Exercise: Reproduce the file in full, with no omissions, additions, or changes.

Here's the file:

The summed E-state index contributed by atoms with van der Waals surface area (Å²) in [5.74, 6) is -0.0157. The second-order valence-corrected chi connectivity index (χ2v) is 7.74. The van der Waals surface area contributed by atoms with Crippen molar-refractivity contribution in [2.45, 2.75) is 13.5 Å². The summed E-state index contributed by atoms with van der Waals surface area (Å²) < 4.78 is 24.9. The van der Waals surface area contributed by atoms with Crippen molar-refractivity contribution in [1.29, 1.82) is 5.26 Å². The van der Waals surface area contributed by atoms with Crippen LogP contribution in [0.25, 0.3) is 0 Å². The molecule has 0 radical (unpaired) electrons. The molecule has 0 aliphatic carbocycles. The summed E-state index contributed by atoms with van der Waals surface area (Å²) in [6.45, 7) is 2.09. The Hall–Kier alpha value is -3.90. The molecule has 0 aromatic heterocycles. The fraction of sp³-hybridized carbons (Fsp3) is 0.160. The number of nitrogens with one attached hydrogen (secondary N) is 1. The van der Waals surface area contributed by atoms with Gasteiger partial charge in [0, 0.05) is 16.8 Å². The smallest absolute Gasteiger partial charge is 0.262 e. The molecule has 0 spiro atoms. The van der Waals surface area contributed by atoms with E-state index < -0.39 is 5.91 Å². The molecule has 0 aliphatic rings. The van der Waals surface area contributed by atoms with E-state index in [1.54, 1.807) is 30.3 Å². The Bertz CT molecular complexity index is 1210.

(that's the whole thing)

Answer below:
The summed E-state index contributed by atoms with van der Waals surface area (Å²) in [5.74, 6) is -0.0157. The second-order valence-corrected chi connectivity index (χ2v) is 7.74. The van der Waals surface area contributed by atoms with Crippen molar-refractivity contribution in [2.45, 2.75) is 13.5 Å². The summed E-state index contributed by atoms with van der Waals surface area (Å²) < 4.78 is 24.9. The van der Waals surface area contributed by atoms with Crippen molar-refractivity contribution in [1.29, 1.82) is 5.26 Å². The van der Waals surface area contributed by atoms with Crippen LogP contribution in [0.25, 0.3) is 0 Å². The molecule has 0 radical (unpaired) electrons. The molecule has 0 aliphatic carbocycles. The summed E-state index contributed by atoms with van der Waals surface area (Å²) in [6.45, 7) is 2.09. The Hall–Kier alpha value is -3.90. The molecule has 0 aromatic heterocycles. The fraction of sp³-hybridized carbons (Fsp3) is 0.160. The number of nitrogens with one attached hydrogen (secondary N) is 1. The van der Waals surface area contributed by atoms with Gasteiger partial charge in [0, 0.05) is 16.8 Å². The smallest absolute Gasteiger partial charge is 0.262 e. The molecule has 0 spiro atoms. The van der Waals surface area contributed by atoms with E-state index < -0.39 is 5.91 Å². The molecule has 0 aliphatic rings. The van der Waals surface area contributed by atoms with E-state index in [1.54, 1.807) is 30.3 Å². The Bertz CT molecular complexity index is 1210.